Great Discussion From CMG Meetings on August 8 – 9

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    We had some great discussions taking place in the chat rooms during this week’s CMG meetings. I have recreated each discussion in case you missed the original. Each conversation is separated from the others by the line break.

    1) from Theresa Ballard: Appraisal Changes clarification – Streamline Refinance – So if the loan is being brokered by ABC small bank and the current lender is Wells Fargo, ABC small bank would have to broker that loan back to Wells Fargo in order to comply with Streamline rule. Is that correct? What if they wanted to broker the loan to Flagstar bank instead, would this kick them out of being able to do the streamline?

    from Jack: The proposed Streamline Refinance exemption from the appraisal rules applies if the owner or guarantor of the refinance loan is the current owner or guarantor of the existing obligation. The proposed exemption allows a different creditor to extend the refinance loan, as long as the owner or guarantor remains the same on both the existing loan and the refinance. In your question if Wells Fargo is the current owner or guarantor thy would have to be the owner or guarantor of the refinance for it to qualify for the streamline refinance.

    2) from Cheryl Nakashige:
    Would a commercial loan officer doing a business loan that is secured by a dwelling be covered under the compensation rules?

    from Kelly Owsley:
    I would say no because that type of loan wouldn’t be considered consumer credit.

    from Jeff Copeland:

    from Robin Cooper:
    I agree. This would not be consumer purpose.

    from Laura:
    But couldn’t the commercial lender be a LO depending on how they may refer a mortgage loan? And if so then they would fall under these compensation rules.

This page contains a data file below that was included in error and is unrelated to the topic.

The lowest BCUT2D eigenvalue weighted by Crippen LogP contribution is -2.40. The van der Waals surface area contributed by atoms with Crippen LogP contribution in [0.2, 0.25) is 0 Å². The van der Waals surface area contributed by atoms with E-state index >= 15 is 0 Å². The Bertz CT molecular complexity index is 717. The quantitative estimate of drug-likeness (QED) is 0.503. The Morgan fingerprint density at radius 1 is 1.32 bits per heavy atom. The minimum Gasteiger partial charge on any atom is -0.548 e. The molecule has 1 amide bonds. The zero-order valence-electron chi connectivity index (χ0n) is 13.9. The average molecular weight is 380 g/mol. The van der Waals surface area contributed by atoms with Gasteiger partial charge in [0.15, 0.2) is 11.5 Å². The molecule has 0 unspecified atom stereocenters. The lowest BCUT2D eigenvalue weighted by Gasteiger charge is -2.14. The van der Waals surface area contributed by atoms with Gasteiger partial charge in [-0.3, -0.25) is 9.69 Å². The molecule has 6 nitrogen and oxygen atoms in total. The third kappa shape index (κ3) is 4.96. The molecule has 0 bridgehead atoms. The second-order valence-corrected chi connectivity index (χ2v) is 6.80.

from Susan:
    Good point. That could happen. But the question was specific to a business loan secured by a dwelling. This is Reg Z, so only the consumer purpose loans are covered.

    from Jeff Copeland:
    We have seen the occasion where we have made a commercial lender an LO because the consumer lender is out for a time.

    3) from Theresa Ballard: Are you going to be relating this to the Castle & Cook enforcement action?

    from Jack: Although I did not specifically mention Castle & Cook, I did reference the case to make the point that the compensation rules are not hypothetical anymore, the rules are real and so is the liability.

    from Theresa Ballard: Based on Castle & Cook, it’s going to be a High Risk.

    4) from Theresa Ballard: What about addressing the fact that the amount the MLO is to be paid cannot be higher or lower than the agreed upon amount. The Bank cannot take from the MLO the cost of a GFE cure. Correct?

    from Jack: Correct, but not completely correct. This is a complicated issue. Check out the following from the Commentary.

    Under § 1026.36(d)(1), a loan originator’s compensation may not be based on any of the terms of a credit transaction. Thus, a creditor and a loan originator may not agree to set the loan originator’s compensation at a certain level and then subsequently lower it in selective cases (such as where the consumer is able to obtain a lower rate from another creditor). When the creditor offers to extend credit with specified terms and conditions (such as the rate and points), the amount of the originator’s compensation for that transaction is not subject to change (increase or decrease) based on whether different credit terms are negotiated. For example, if the creditor agrees to lower the rate that was initially offered, the new offer may not be accompanied by a reduction in the loan originator’s compensation. Thus, while the creditor may change credit terms or pricing to match a competitor, to avoid triggering high-cost mortgage provisions, or for other reasons, the loan originator’s compensation on that transaction may not be changed for those reasons. A loan originator therefore may not agree to reduce its compensation or provide a credit to the consumer to pay a portion of the consumer’s closing costs, for example, to avoid high-cost mortgage provisions. A loan originator organization may not reduce its own compensation in a transaction where the loan originator organization receives compensation directly from the consumer, with or without a corresponding reduction in compensation paid to an individual loan originator.